Indian Land Claims in the Town of Gay Head, MA: Hearing Before the Select Committee on Indian Affairs, United States Senate, Ninety-ninth Congress, Second Session, on S. 1452 ... April 9, 1986, Washington, DC.
U.S. Government Printing Office, 1986 - 238 pages
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acknowledgment acres action Affairs agreement American appeal attorney beaches believe bill called Chairman committee common lands Commonwealth concerning considered corporation Council of Gay court dissidents effort fact federal Federal Government filed fishing funds Gay Head Indians Gay Head Tribe Gay Head Wampanoag give going HAHN hearing held homes Indian land claims individual interest involved Island issue James land claims legislation LIBRARY OF CONGRESS litigation live Massachusetts means meetings membership negotiated never non-Indian Parcel parties petition plaintiffs position present proposed question reasons recognition recognized record represent reservation residents S.Ct Secretary Senate settle settlement lands statement status Strock suit talk Taxpayers Association TAYLOR testimony Thank thing Town of Gay transfer tribal members understand United views Vineyard vote Wampanoag Tribal Council Widdiss
Page 129 - That no purchase, grant, lease, or other conveyance of lands, or of any title or claim thereto, from any Indian nation or tribe of Indians, shall be of any validity in law or equity, unless the same be made by treaty or convention entered into pursuant to the constitution.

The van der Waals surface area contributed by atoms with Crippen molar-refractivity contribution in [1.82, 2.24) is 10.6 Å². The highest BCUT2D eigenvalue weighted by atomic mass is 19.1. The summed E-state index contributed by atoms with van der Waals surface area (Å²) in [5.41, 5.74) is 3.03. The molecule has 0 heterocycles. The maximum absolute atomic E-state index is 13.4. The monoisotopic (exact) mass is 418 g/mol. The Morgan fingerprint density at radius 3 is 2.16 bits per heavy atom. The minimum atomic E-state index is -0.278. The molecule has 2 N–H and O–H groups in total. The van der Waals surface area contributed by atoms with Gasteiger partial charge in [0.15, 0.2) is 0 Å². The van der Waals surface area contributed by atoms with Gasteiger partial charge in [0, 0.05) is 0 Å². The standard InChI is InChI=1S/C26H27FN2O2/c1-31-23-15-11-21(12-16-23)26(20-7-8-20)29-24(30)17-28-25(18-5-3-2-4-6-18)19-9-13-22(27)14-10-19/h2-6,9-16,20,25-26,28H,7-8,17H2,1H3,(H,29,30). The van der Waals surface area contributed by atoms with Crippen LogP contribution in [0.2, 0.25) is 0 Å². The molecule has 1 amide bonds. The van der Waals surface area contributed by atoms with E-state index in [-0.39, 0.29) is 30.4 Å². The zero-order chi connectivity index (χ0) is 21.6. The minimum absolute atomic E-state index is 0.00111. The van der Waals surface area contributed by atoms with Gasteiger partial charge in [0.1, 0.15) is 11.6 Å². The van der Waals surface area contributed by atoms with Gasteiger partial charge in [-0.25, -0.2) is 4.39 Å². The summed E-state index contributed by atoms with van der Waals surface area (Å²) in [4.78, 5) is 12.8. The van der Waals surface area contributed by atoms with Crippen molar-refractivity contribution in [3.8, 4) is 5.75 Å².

Page 227 - That no sale of lands made by any Indians, or any nation or tribe of Indians within the United States, shall be valid to any person or persons, or to any state, whether having the right of pre-emption to such lands or not, unless the same shall be made and duly executed at some public treaty, held under the authority of the United States.
Page 171 - No restraining order or preliminary injunction shall issue except upon the giving of security by the applicant, in such sum as the court deems proper, for the payment of such costs and damages as may be incurred or suffered by any party who is found to have been wrongfully enjoined or restrained.
Page 140 - A court of the United States may not grant an injunction to stay proceedings in a State court except as expressly authorized by Act of Congress, or where necessary in aid of its jurisdiction, or to protect or effectuate its judgments.
Page 130 - That regulation is designed for the entire result, applying to those parts which remain as they were, as well as to those which are altered. It produces a uniform whole, which is as much disturbed and deranged by changing what the regulating power designs to leave untouched, as that on which it has...
Page 140 - While this language is admittedly broad, we conclude that it implies something similar to the concept of injunctions to "protect or effectuate" judgments. Both exceptions to the general prohibition of § 2283 imply that some federal injunctive relief may be necessary to prevent a state court from so interfering with a federal court's consideration or disposition of a case as to seriously impair the federal court's flexibility and authority to decide that case.
Page 65 - If the Great Spirit had desired me to be a white man he would have made me so in the first place. He put in your heart certain wishes and plans, in my heart he put other and different desires. Each man is good in His sight. It is not necessary for eagles to be crows.
Page 119 - National Policy, States' Rights, and Indian Sovereignty: The Case of the New York Iroquois," in Extending the Rafters: Interdisciplinary Approaches to Iroquoian Studies, ed.
Page 190 - The overriding duty of our Federal Government to deal fairly with Indians wherever located has been recognized by this Court on many occasions.